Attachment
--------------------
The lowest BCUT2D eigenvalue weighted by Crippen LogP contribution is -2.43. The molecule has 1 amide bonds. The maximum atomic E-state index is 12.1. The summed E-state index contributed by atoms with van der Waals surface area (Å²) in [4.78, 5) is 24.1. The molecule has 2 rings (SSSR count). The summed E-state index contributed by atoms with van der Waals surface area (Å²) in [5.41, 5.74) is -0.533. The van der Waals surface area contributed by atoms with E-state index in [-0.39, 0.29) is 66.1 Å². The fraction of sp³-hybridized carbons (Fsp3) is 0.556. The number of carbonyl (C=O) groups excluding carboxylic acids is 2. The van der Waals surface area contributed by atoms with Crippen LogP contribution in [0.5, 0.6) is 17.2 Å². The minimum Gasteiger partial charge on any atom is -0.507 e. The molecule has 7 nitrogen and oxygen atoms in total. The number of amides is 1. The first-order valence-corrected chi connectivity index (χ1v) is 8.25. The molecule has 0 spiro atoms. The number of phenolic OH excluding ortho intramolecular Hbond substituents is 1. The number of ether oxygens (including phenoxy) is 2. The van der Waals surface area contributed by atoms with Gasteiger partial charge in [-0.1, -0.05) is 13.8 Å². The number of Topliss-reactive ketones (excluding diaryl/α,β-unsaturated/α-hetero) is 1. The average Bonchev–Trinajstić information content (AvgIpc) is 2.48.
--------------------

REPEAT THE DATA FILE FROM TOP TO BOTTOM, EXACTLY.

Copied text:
The lowest BCUT2D eigenvalue weighted by Crippen LogP contribution is -2.43. The molecule has 1 amide bonds. The maximum atomic E-state index is 12.1. The summed E-state index contributed by atoms with van der Waals surface area (Å²) in [4.78, 5) is 24.1. The molecule has 2 rings (SSSR count). The summed E-state index contributed by atoms with van der Waals surface area (Å²) in [5.41, 5.74) is -0.533. The van der Waals surface area contributed by atoms with E-state index in [-0.39, 0.29) is 66.1 Å². The fraction of sp³-hybridized carbons (Fsp3) is 0.556. The number of carbonyl (C=O) groups excluding carboxylic acids is 2. The van der Waals surface area contributed by atoms with Crippen LogP contribution in [0.5, 0.6) is 17.2 Å². The minimum Gasteiger partial charge on any atom is -0.507 e. The molecule has 7 nitrogen and oxygen atoms in total. The number of amides is 1. The first-order valence-corrected chi connectivity index (χ1v) is 8.25. The molecule has 0 spiro atoms. The number of phenolic OH excluding ortho intramolecular Hbond substituents is 1. The number of ether oxygens (including phenoxy) is 2. The van der Waals surface area contributed by atoms with Gasteiger partial charge in [-0.1, -0.05) is 13.8 Å². The number of Topliss-reactive ketones (excluding diaryl/α,β-unsaturated/α-hetero) is 1. The average Bonchev–Trinajstić information content (AvgIpc) is 2.48.